A few days in Sin City can be a vacation value if you play your cards right. For the budget conscious, it's a great idea to shop around and plan ahead.
Stay and play
Let's face it, a trip to Las Vegas doesn't mean a lot of time in your hotel room. A decent place to crash is all many of us need. Anthony Curtis, publisher of the Las Vegas Advisor and lasvegasadvisor.com, recommends looking beyond the Strip to find high-quality hotel casinos that won't break the bank.
“If lowest rates are all that matters, you should look downtown or at the outliers, local casinos well off the Strip. But the best overall deals tend to come from the places that are near, but not on, the Strip,” he said. “Examples are the Gold Coast, Orleans, and Palace Station. They are big like Strip casinos, but can't charge as much even though they are just a few minutes away.”
Even a few Strip casinos can be lower cost options, depending on the time of year. Hotels in the middle of renovation might offer lower rates if you can stand a little construction. For example, the Quad (formerly known as Imperial Palace) is undergoing renovation with some nice changes already completed. A recent search found a five-night stay for $106 through an online site. But act quickly when you find a deal; this price doubled within a day (but still a nice deal). Another option is to book a hotel in conjunction with airfare. These bundling options offer considerable savings. When booking airfare, check out all air options and consider Monday or Tuesday flights to save. When in Vegas, use the commuter bus systems and free shuttles offered by many hotels to save on costly taxi rides.
For a budget vacation, the two best months for low rates are July and December. Weekdays will obviously offer better values than weekends. There are a plethora of budget stays in Las Vegas (Curtis's newsletter reported 59 casinos offering stays at $50 and under in June), and those can improve when casinos add on drink and food credits and other promotions.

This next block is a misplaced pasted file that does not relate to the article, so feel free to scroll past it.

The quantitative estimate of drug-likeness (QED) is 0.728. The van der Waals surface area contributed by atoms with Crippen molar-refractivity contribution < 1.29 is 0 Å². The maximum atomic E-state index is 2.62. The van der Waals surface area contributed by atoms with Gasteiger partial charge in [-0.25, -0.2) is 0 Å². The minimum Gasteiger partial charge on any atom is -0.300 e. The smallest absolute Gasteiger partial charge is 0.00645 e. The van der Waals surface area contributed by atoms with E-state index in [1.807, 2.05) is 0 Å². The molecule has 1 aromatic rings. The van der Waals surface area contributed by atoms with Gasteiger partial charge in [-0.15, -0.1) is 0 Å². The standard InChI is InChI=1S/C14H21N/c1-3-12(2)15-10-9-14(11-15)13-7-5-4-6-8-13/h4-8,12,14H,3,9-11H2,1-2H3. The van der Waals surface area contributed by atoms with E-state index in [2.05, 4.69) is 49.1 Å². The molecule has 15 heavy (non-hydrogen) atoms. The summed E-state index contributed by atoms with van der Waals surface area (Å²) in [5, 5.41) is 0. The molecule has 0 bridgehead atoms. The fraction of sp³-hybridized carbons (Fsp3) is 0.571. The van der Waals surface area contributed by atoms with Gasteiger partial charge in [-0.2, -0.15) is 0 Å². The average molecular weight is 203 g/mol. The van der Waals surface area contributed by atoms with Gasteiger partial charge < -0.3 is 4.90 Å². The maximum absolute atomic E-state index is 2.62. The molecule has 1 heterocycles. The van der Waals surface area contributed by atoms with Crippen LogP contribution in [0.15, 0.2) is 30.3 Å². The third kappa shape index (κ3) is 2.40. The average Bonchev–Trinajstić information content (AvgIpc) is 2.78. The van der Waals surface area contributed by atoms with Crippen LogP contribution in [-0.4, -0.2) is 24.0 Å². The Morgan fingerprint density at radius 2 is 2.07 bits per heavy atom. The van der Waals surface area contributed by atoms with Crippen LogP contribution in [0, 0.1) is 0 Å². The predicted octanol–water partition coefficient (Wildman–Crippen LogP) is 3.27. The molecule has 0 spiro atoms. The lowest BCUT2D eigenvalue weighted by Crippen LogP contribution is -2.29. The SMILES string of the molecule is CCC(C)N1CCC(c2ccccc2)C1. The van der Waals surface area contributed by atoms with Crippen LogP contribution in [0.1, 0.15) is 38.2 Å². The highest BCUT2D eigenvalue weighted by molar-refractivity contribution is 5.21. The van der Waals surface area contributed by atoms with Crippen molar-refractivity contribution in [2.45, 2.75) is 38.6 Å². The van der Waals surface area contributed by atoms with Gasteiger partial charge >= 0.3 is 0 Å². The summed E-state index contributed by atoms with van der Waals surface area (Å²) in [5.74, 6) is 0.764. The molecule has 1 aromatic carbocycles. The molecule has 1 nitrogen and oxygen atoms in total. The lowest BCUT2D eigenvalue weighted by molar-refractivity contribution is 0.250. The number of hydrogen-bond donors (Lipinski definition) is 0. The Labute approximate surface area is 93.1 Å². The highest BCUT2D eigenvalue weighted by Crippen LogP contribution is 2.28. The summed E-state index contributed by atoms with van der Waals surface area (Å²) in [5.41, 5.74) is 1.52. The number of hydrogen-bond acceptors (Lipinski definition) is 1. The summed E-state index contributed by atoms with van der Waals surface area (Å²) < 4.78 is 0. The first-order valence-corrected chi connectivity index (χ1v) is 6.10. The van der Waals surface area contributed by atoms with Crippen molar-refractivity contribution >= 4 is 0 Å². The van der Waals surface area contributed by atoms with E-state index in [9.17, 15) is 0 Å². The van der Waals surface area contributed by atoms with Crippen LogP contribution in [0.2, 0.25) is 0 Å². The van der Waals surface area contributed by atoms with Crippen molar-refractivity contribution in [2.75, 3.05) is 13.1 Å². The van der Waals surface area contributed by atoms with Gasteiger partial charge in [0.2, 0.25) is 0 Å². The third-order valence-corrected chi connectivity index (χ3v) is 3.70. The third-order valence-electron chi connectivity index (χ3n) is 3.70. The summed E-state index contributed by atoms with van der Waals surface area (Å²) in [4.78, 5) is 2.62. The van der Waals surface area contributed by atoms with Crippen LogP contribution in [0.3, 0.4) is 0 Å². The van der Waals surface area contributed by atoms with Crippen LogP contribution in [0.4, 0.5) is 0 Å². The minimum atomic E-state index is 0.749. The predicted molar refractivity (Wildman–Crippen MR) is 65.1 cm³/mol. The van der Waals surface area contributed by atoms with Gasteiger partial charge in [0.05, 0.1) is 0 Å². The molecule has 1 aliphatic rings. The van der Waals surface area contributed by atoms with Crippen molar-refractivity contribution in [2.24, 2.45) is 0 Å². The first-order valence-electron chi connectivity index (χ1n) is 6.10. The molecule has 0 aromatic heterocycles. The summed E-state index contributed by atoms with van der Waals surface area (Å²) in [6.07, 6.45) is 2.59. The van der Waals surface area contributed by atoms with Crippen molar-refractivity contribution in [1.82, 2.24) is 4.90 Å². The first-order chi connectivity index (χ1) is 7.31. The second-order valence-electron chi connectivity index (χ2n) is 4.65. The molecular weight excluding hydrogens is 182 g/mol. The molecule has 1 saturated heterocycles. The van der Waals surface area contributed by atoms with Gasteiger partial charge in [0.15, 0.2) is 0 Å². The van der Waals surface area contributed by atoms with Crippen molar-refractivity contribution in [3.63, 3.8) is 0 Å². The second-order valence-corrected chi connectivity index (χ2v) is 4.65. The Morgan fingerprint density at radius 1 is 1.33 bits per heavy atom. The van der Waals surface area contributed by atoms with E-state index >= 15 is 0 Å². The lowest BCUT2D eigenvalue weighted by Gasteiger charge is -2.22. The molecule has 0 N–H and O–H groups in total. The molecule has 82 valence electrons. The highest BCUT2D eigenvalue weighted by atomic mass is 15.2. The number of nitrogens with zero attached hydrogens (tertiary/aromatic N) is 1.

From magicians and circus acts to comedians and big-name singing acts, Vegas has something for everyone. But not everyone may be able to pay top-dollar for a top-notch show.
“Unless you want the highest-end shows, you should never pay retail,” Curtis said. “Use promo codes or go to the half-price ticket booths on the Strip. Look for afternoon shows and comedy clubs for lower base prices. The lounges still have lots of free entertainment, and you can check out things like the Bellagio fountains, the Treasure Island Pirate Show, and the Fremont Street Experience light show.”
Afternoon shows have been a longtime bargain hunter's delight in Vegas. For example, comedian magician Mac King has long been a favorite afternoon show at Harrahs, and admission is just $9.95 when you snag a coupon in the casino and present it at the box office. Other casinos offer similar coupons and promotions, offering an entertaining night out. For fine dining, there are numerous food and drink specials throughout Las Vegas and even on the Strip. From burgers and beer to steaks and seafood, you can find a deal to satisfy any desire. A mainstay in the Las Vegas Advisor's Top 10 Deals is the $7.99 steak dinner at Ellis Island Casino — complete with salad, green beans, choice of potato, and a beer. Similar deals can be found downtown and at small casinos on the Strip — eat up!
Off the beaten Strip
Tired of the Strip and the casino atmosphere? There are some other options. Red Rock Canyon offers up scenic views of the desert and surrounding mountains. Enjoy the scenic drive, or for the adventurous, lace up your boots and hike and climb through the dessert terrain. Access to the park is cheap — only $7 per vehicle.
A visit to Hoover Dam is another option to get away from the Strip's hustle and bustle. Prices range from $9 to $30 for a tour of this engineering marvel. Tourists may also be interested in the Grand Canyon, and bus tours start around $50. And one interesting free spot in Vegas is the World Famous Gold and Silver Pawn Shop — home to the hit show Pawn Stars. Snag a bus on the Strip and get off on the pawnshop's stop as it heads downtown. There will be a line out the door, but it moves quickly. The store is a popular destination for many and it is fun to check out some of the items seen on the show.
When looking to save some cash on your Vegas trip, the best advice is to do some research. Think about your expectations for lodging and entertainment in advance. Hopefully, you'll have plenty of fun — and still have some money in your wallet when you leave!
Sean Chaffin is a freelance writer in Crandall, Texas. His new book, RAISING THE STAKES: True Tales of Gambling, Wagering and Poker Faces, is available as an eBook and in paperback at www.RaisingtheStakesbook.com. He is also editor of www.PokerTraditions.com, all about poker history, lore, and people. If you have a gambling or poker story idea, email email@example.com. Follow him on Twitter at @PokerTraditions.